The treatment response of this phase I trial is encouraging. Three (10%) out of 29 patients achieved partial response (PR); two had non-small cell lung cancer (NSCLC) treated at 0.3 mg/kg/day and 10 mg/day respectively, and one had colorectal cancer (CRC) treated at 0.1 mg/kg/day. An additional sixteen patients had stable disease lasting longer than 12 weeks, among which were patients with CRC (5), NSCLC (2), ovarian cancer (2), hepatocellular carcinoma (HCC) (2) and neuroendocrine tumour (2).
Extensive pharmacodynamic analyses were performed with this phase I trial. Exposures of ABT-869 (AUC from 0–24 h) from this trial were similar between Asian and Caucasian populations (2.7 vs. 2.3 μg·h/mL, respectively) and met the exposure targets derived from nonclinical efficacy studies [18, 64]. Dynamic contrast enhanced-MRI (DCE-MRI) showed dose-dependent reduced tumor vascular permeability that correlated with drug exposure. Circulating endothelial cells (CECs) were significantly reduced (9.6 ± 7.0/μL vs. 16.5 ± 13.4/μL, p = 0.007) and vascular endothelial factor was increased (126.3 ± 104.4 pg/mL vs. 74.2 ± 82.2 pg/mL, p = 0.004) by day 15 of treatment (0.25 mg/kg) . The biomarker evidence of antiangiogenic activity and DCE-MRI evidence of tumor antiangogenesis are consistent with proof of target inhibition and can be translated to observed promising clinical activity.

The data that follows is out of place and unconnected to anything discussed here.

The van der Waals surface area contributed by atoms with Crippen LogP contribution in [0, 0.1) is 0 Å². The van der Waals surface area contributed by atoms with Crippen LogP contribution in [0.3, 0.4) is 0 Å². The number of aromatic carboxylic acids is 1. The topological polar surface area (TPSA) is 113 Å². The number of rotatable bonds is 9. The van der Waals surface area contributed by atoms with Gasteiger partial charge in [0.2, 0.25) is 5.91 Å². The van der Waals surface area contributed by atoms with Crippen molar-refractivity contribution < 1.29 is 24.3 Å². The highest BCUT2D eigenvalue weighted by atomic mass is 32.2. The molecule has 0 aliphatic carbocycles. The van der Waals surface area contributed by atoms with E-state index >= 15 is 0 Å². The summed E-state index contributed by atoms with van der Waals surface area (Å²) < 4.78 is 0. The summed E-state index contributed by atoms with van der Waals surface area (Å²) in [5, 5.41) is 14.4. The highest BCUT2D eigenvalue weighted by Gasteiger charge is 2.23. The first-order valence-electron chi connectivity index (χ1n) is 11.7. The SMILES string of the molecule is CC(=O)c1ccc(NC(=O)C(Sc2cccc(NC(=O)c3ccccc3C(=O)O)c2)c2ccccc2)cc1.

A multi-center phase I study was also initiated in patients with refractory or relapsed AML or myelodysplastic syndrome (MDS) as FLT-3 is an obvious therapeutic target of ABT-869. Based on our pre-clinical study , the trial was designed as two stages with initial monotherapy and later in combination with Ara-C. Specifically, based on our pre-clinical combination sequence data, ABT-869 will be given after the completion of Ara-C at each cycle.